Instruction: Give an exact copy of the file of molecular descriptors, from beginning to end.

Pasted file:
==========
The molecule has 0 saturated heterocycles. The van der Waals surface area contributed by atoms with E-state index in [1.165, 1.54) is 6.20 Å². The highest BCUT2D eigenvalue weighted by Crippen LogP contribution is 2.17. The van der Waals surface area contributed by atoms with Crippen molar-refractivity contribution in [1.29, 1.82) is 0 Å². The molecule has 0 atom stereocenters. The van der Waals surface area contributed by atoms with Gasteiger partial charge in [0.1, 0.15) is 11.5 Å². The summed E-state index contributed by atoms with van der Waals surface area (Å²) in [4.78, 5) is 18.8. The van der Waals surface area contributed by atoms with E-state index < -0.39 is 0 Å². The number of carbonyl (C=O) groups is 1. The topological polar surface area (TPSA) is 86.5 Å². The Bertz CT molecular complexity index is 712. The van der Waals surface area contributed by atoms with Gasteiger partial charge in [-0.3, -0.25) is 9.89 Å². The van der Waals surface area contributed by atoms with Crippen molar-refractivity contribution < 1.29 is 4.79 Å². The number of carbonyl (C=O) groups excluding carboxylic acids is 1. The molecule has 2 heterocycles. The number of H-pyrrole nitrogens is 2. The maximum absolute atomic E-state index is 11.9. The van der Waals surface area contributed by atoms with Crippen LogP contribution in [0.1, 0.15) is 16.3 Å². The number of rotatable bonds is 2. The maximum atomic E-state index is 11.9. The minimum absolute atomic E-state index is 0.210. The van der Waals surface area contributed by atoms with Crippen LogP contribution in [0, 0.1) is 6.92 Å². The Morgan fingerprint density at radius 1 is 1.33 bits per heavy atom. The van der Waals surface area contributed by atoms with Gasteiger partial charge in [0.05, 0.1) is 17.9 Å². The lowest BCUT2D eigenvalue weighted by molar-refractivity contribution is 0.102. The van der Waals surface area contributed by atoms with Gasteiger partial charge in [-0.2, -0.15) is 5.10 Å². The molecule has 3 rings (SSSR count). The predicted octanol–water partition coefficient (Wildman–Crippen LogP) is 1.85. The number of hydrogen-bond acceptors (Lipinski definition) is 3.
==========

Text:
The molecule has 0 saturated heterocycles. The van der Waals surface area contributed by atoms with E-state index in [1.165, 1.54) is 6.20 Å². The highest BCUT2D eigenvalue weighted by Crippen LogP contribution is 2.17. The van der Waals surface area contributed by atoms with Crippen molar-refractivity contribution in [1.29, 1.82) is 0 Å². The molecule has 0 atom stereocenters. The van der Waals surface area contributed by atoms with Gasteiger partial charge in [0.1, 0.15) is 11.5 Å². The summed E-state index contributed by atoms with van der Waals surface area (Å²) in [4.78, 5) is 18.8. The van der Waals surface area contributed by atoms with E-state index < -0.39 is 0 Å². The number of carbonyl (C=O) groups is 1. The topological polar surface area (TPSA) is 86.5 Å². The Bertz CT molecular complexity index is 712. The van der Waals surface area contributed by atoms with Gasteiger partial charge in [-0.3, -0.25) is 9.89 Å². The van der Waals surface area contributed by atoms with Crippen molar-refractivity contribution < 1.29 is 4.79 Å². The number of carbonyl (C=O) groups excluding carboxylic acids is 1. The molecule has 2 heterocycles. The number of H-pyrrole nitrogens is 2. The maximum absolute atomic E-state index is 11.9. The van der Waals surface area contributed by atoms with Crippen LogP contribution in [0.1, 0.15) is 16.3 Å². The number of rotatable bonds is 2. The maximum atomic E-state index is 11.9. The minimum absolute atomic E-state index is 0.210. The van der Waals surface area contributed by atoms with Crippen LogP contribution in [0, 0.1) is 6.92 Å². The Morgan fingerprint density at radius 1 is 1.33 bits per heavy atom. The van der Waals surface area contributed by atoms with Gasteiger partial charge in [0.05, 0.1) is 17.9 Å². The lowest BCUT2D eigenvalue weighted by molar-refractivity contribution is 0.102. The van der Waals surface area contributed by atoms with Gasteiger partial charge in [-0.2, -0.15) is 5.10 Å². The molecule has 3 rings (SSSR count). The predicted octanol–water partition coefficient (Wildman–Crippen LogP) is 1.85. The number of hydrogen-bond acceptors (Lipinski definition) is 3.